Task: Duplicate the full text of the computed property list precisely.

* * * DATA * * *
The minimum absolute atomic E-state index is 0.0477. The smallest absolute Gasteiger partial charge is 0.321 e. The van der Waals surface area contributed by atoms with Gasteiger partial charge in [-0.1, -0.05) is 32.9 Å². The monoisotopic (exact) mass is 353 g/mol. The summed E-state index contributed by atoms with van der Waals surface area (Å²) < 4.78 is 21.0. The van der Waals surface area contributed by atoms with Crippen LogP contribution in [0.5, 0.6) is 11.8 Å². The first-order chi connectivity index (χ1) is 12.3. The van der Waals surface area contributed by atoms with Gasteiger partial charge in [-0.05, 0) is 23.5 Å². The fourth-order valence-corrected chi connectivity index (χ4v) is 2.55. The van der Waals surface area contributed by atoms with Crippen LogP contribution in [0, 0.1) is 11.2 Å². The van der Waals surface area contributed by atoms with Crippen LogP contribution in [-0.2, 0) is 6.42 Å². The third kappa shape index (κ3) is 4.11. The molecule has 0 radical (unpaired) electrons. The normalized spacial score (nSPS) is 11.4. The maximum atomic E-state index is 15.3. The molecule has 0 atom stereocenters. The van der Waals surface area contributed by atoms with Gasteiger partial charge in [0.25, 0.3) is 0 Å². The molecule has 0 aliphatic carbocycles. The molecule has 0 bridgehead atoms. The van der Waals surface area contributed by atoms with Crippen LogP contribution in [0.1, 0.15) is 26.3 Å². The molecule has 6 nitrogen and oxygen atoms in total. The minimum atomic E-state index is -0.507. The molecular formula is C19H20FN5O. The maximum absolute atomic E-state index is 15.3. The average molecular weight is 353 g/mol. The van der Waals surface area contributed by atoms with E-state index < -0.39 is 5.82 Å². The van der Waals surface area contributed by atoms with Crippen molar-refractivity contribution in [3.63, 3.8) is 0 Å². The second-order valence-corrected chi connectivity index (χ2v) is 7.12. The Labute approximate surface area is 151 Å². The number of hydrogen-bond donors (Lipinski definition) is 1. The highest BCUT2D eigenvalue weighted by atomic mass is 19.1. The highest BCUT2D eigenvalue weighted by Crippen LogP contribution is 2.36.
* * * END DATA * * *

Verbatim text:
The minimum absolute atomic E-state index is 0.0477. The smallest absolute Gasteiger partial charge is 0.321 e. The van der Waals surface area contributed by atoms with Gasteiger partial charge in [-0.1, -0.05) is 32.9 Å². The monoisotopic (exact) mass is 353 g/mol. The summed E-state index contributed by atoms with van der Waals surface area (Å²) < 4.78 is 21.0. The van der Waals surface area contributed by atoms with Crippen LogP contribution in [0.5, 0.6) is 11.8 Å². The first-order chi connectivity index (χ1) is 12.3. The van der Waals surface area contributed by atoms with Gasteiger partial charge in [-0.05, 0) is 23.5 Å². The fourth-order valence-corrected chi connectivity index (χ4v) is 2.55. The van der Waals surface area contributed by atoms with Crippen LogP contribution in [0, 0.1) is 11.2 Å². The van der Waals surface area contributed by atoms with Crippen LogP contribution in [-0.2, 0) is 6.42 Å². The third kappa shape index (κ3) is 4.11. The molecule has 0 radical (unpaired) electrons. The normalized spacial score (nSPS) is 11.4. The maximum atomic E-state index is 15.3. The molecule has 0 atom stereocenters. The van der Waals surface area contributed by atoms with Gasteiger partial charge in [0.25, 0.3) is 0 Å². The molecule has 0 aliphatic carbocycles. The molecule has 0 bridgehead atoms. The van der Waals surface area contributed by atoms with Crippen LogP contribution in [0.1, 0.15) is 26.3 Å². The molecule has 6 nitrogen and oxygen atoms in total. The minimum atomic E-state index is -0.507. The molecular formula is C19H20FN5O. The maximum absolute atomic E-state index is 15.3. The average molecular weight is 353 g/mol. The van der Waals surface area contributed by atoms with E-state index < -0.39 is 5.82 Å². The van der Waals surface area contributed by atoms with Crippen molar-refractivity contribution in [3.63, 3.8) is 0 Å². The second-order valence-corrected chi connectivity index (χ2v) is 7.12. The Labute approximate surface area is 151 Å². The number of hydrogen-bond donors (Lipinski definition) is 1. The highest BCUT2D eigenvalue weighted by atomic mass is 19.1. The highest BCUT2D eigenvalue weighted by Crippen LogP contribution is 2.36.